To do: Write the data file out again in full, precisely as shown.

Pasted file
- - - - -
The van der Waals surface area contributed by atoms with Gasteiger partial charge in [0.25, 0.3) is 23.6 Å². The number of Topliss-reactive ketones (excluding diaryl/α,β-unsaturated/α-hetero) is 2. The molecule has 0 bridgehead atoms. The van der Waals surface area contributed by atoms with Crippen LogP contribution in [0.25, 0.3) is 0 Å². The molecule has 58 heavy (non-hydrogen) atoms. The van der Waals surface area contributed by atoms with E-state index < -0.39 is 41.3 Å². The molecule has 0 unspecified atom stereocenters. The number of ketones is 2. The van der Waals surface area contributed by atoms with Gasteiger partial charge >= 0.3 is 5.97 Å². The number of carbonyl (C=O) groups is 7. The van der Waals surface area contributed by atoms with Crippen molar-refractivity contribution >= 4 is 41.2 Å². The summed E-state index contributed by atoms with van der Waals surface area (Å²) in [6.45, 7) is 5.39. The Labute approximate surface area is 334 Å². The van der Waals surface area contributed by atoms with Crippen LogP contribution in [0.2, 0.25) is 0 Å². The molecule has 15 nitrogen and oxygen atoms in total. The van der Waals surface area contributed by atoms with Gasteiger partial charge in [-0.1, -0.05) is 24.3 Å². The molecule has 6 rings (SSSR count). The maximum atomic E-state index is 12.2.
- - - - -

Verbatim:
The van der Waals surface area contributed by atoms with Gasteiger partial charge in [0.25, 0.3) is 23.6 Å². The number of Topliss-reactive ketones (excluding diaryl/α,β-unsaturated/α-hetero) is 2. The molecule has 0 bridgehead atoms. The van der Waals surface area contributed by atoms with Crippen LogP contribution in [0.25, 0.3) is 0 Å². The molecule has 58 heavy (non-hydrogen) atoms. The van der Waals surface area contributed by atoms with E-state index < -0.39 is 41.3 Å². The molecule has 0 unspecified atom stereocenters. The number of ketones is 2. The van der Waals surface area contributed by atoms with Gasteiger partial charge >= 0.3 is 5.97 Å². The number of carbonyl (C=O) groups is 7. The van der Waals surface area contributed by atoms with Crippen molar-refractivity contribution >= 4 is 41.2 Å². The summed E-state index contributed by atoms with van der Waals surface area (Å²) in [6.45, 7) is 5.39. The Labute approximate surface area is 334 Å². The van der Waals surface area contributed by atoms with Crippen LogP contribution in [0.2, 0.25) is 0 Å². The molecule has 15 nitrogen and oxygen atoms in total. The van der Waals surface area contributed by atoms with Gasteiger partial charge in [-0.1, -0.05) is 24.3 Å². The molecule has 6 rings (SSSR count). The maximum atomic E-state index is 12.2.